Golden Bay law student aiming to reform Australian law and reduce Indigenous over representation in prisons


Murdoch University law student Dayna Lazarides.
Murdoch University law student Dayna Lazarides.

GOLDEN Bay resident Dayna Lazarides is one of five Murdoch law students aiming to reform Australian law and reduce the over representation of Aboriginal and Torres Strait Islanders in prisons.

Students from Murdoch’s third year Social and Welfare Law unit researched the issue of Indigenous incarceration rates and suggested legal measures.

The students’ submissions were accepted by the Australian Law Reform Commission who will now consider changes to laws to help address the problem.

Ms Lazarides said she was happy and proud to have her submission accepted.

“Through the submission process I learned to use a voice I never had before,” she said.

“I also learned about the disadvantages that Indigenous Australians living in very remote areas face”.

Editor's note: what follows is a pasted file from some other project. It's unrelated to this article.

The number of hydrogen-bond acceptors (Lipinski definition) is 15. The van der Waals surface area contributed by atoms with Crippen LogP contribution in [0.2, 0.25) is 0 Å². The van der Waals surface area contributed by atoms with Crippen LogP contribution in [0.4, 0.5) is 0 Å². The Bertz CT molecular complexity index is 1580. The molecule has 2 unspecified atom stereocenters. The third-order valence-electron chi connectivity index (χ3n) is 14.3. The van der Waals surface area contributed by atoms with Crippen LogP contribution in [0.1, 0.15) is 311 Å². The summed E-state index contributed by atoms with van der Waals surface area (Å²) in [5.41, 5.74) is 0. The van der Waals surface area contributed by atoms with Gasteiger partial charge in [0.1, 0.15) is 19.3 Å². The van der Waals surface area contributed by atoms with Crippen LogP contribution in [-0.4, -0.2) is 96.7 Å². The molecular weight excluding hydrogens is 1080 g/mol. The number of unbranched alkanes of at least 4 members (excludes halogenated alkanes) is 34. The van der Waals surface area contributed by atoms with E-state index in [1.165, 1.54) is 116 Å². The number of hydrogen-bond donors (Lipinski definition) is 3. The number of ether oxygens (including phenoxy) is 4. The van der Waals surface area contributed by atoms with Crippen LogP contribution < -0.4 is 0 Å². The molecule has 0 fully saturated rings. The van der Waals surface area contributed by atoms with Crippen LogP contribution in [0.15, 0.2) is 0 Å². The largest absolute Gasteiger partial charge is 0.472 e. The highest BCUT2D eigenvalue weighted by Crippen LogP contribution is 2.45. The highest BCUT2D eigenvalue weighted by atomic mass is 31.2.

Ms Lazarides said writing the submission helped her understand how legislation was not always beneficial to everyone in the community.

“Working within the area of law reform really appealed to me and now I am completing my practical legal training at the Environmental Defender’s Office of Western Australia, where I am assisting in law reform projects daily,” she said.

Murdoch law lecturer Anna Notley, who teaches the unit, said she encouraged all her students to make submissions.

“The professional skill required to write such a submission is highly valued by employers,” she said.

“It is also quite an achievement to have submissions accepted alongside those of judges, social justice lawyers and top policy makers, as our students were for this inquiry.”

The students final report will be tabled in Parliament and released publicly later this year.

MORE: WA’s meth epidemic shows no signs of abating

MORE: St John Ambulance paramedic students put to the test with shark attack exercise

MORE: Perth customers reporting Synergy bill account number “stuff-up”